Starvation and Co-ordination with other Avoidable Harms

With drought comes food deprivation and attempts to make what little supplies are available last, including through the adulteration of clean water with potables or other contaminants. In this way, lack of access to clean water or adequate foodstuffs can initiate other public health crises including biological incidents (McVeigh).  In addition to direct mortalities, nearly 10 percent of the population of Somalia has been displaced.
Central to price fluctuations that have been demonstrated in the region has been civil conflict and sanctions imposed by Saudi Arabia. Regions inclusive of parts of Somalia such as Somaliland have seen a resurgence of economic growth, but the general region including Ethiopia, Kenya and Somalia represent millions more in or near starvation and mean that neighboring assistance is not likely. Wage depression means that price fluctuations are felt more acutely now than before in combination with the forces of inflation (FEWSNET).
Direct assistance of the sort provided in the film by the Love Army is not effective, by admission of the interventionists themselves. Even though a tonne of rice only costs a fraction of the millions of dollars raised, protecting any resources costs significantly more. In the capital city of Mogadishu robberies, car bombings, and shootings are but a few of the violent encounters that have become everyday affairs.

Addressing the Issues: Root Solutions

Multiple interventions have been tried in Africa, and in Somalia international intervention dates back to the days of dictatorship. The Structural Adjustments Programs during the 1980s were interventions that appeared effective in nature, but ended up bolstering established businesses while hitting small farmers near the point of starvation the hardest (Muangi). By privatizing veterinary services, the services became out of the price range of others.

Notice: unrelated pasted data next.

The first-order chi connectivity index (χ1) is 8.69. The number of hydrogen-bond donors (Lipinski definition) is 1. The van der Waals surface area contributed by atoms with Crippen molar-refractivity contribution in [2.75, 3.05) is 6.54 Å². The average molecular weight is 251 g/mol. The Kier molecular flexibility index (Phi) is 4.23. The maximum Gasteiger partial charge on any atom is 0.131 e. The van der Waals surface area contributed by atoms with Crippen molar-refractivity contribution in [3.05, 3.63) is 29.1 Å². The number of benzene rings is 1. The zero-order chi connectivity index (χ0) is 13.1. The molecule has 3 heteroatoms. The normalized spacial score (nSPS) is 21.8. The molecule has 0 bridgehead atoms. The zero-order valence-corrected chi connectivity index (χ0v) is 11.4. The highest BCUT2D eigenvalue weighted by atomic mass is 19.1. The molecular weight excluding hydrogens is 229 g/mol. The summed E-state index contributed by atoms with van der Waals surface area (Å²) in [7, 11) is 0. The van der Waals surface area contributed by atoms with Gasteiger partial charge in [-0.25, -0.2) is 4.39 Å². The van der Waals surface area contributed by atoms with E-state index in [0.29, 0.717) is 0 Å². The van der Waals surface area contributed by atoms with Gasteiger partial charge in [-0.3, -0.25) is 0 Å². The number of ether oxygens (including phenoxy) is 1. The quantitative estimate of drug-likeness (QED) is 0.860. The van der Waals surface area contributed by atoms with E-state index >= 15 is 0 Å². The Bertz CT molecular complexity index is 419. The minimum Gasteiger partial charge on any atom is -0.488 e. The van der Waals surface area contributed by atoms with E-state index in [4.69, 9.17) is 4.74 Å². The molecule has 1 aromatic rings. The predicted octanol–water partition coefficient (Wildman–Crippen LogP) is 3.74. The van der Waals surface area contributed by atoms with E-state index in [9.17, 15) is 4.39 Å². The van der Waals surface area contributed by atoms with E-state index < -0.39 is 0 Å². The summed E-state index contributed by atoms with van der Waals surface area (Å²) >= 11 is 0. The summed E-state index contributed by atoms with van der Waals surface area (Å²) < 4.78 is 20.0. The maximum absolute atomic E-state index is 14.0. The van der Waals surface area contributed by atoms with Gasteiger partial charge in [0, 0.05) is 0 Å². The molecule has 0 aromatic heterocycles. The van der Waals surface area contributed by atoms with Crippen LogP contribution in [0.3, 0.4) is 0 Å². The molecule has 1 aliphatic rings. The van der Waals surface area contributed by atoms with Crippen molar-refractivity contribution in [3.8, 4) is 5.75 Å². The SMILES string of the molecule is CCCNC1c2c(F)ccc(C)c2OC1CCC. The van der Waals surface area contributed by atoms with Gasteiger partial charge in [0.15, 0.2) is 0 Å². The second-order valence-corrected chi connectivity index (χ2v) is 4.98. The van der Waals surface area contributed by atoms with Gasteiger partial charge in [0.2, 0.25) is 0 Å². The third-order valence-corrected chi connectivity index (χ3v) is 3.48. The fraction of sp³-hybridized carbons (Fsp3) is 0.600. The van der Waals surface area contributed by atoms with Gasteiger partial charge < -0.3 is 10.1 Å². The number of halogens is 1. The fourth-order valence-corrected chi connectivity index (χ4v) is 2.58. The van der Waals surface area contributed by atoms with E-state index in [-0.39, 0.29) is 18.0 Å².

Sometimes technology can be the best tool to distribute, and the one most difficult for local intimidation factors to rob and sell back for more instruments of war. Distributed technology rights and patents also circumvent issues of distribution, of the sort that now ensures ⅓ of sub saharan children are malnourished. One example of a way this can make money appear out of seemingly overcapacity farmland is by treating animals for disease appropriately and breeding them with maximum efficiency.
To put this example in play, one can take a Boran livestock, that many Africans today breed for the purpose of using the strongest and most prolific or highest-yield livestock. A strong body is customarily associated with hardiness. In reality, however, this is not the case for the cattle, and many die as a result of infection. By breeding using modern technology to avoid early termination of such infected cattle, higher yields can be produced using smaller amounts of land. Even with the spread of this technology and others, however, there is still much work to be done and while livestock provides food and sustenance for 60% of Somalia’s population, the increase in cattle production has not satisfied the hunger demands in the country or region such that the average worker can only afford 7-12 kg of foodstuffs per day’s labor, a 10% decrease from the amounts during mass starvation (FEWSNET).